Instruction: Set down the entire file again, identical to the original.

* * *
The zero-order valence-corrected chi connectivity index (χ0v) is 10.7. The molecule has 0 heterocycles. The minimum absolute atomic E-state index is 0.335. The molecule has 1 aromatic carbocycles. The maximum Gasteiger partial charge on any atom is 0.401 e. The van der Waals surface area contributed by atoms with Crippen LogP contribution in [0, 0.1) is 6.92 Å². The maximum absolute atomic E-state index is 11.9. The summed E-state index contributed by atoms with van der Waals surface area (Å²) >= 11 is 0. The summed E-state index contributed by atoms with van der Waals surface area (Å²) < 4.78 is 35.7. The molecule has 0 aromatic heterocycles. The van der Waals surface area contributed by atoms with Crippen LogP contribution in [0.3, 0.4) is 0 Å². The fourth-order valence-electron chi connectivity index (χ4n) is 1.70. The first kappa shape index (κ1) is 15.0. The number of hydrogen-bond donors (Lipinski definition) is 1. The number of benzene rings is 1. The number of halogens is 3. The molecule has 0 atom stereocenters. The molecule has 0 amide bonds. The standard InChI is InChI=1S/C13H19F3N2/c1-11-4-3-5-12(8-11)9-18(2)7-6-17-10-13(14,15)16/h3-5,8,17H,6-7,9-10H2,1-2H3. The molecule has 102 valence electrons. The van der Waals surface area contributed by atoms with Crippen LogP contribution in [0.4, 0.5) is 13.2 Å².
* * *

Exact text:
The zero-order valence-corrected chi connectivity index (χ0v) is 10.7. The molecule has 0 heterocycles. The minimum absolute atomic E-state index is 0.335. The molecule has 1 aromatic carbocycles. The maximum Gasteiger partial charge on any atom is 0.401 e. The van der Waals surface area contributed by atoms with Crippen LogP contribution in [0, 0.1) is 6.92 Å². The maximum absolute atomic E-state index is 11.9. The summed E-state index contributed by atoms with van der Waals surface area (Å²) >= 11 is 0. The summed E-state index contributed by atoms with van der Waals surface area (Å²) < 4.78 is 35.7. The molecule has 0 aromatic heterocycles. The van der Waals surface area contributed by atoms with Crippen LogP contribution in [0.3, 0.4) is 0 Å². The fourth-order valence-electron chi connectivity index (χ4n) is 1.70. The first kappa shape index (κ1) is 15.0. The number of hydrogen-bond donors (Lipinski definition) is 1. The number of benzene rings is 1. The number of halogens is 3. The molecule has 0 atom stereocenters. The molecule has 0 amide bonds. The standard InChI is InChI=1S/C13H19F3N2/c1-11-4-3-5-12(8-11)9-18(2)7-6-17-10-13(14,15)16/h3-5,8,17H,6-7,9-10H2,1-2H3. The molecule has 102 valence electrons. The van der Waals surface area contributed by atoms with Crippen LogP contribution in [0.4, 0.5) is 13.2 Å².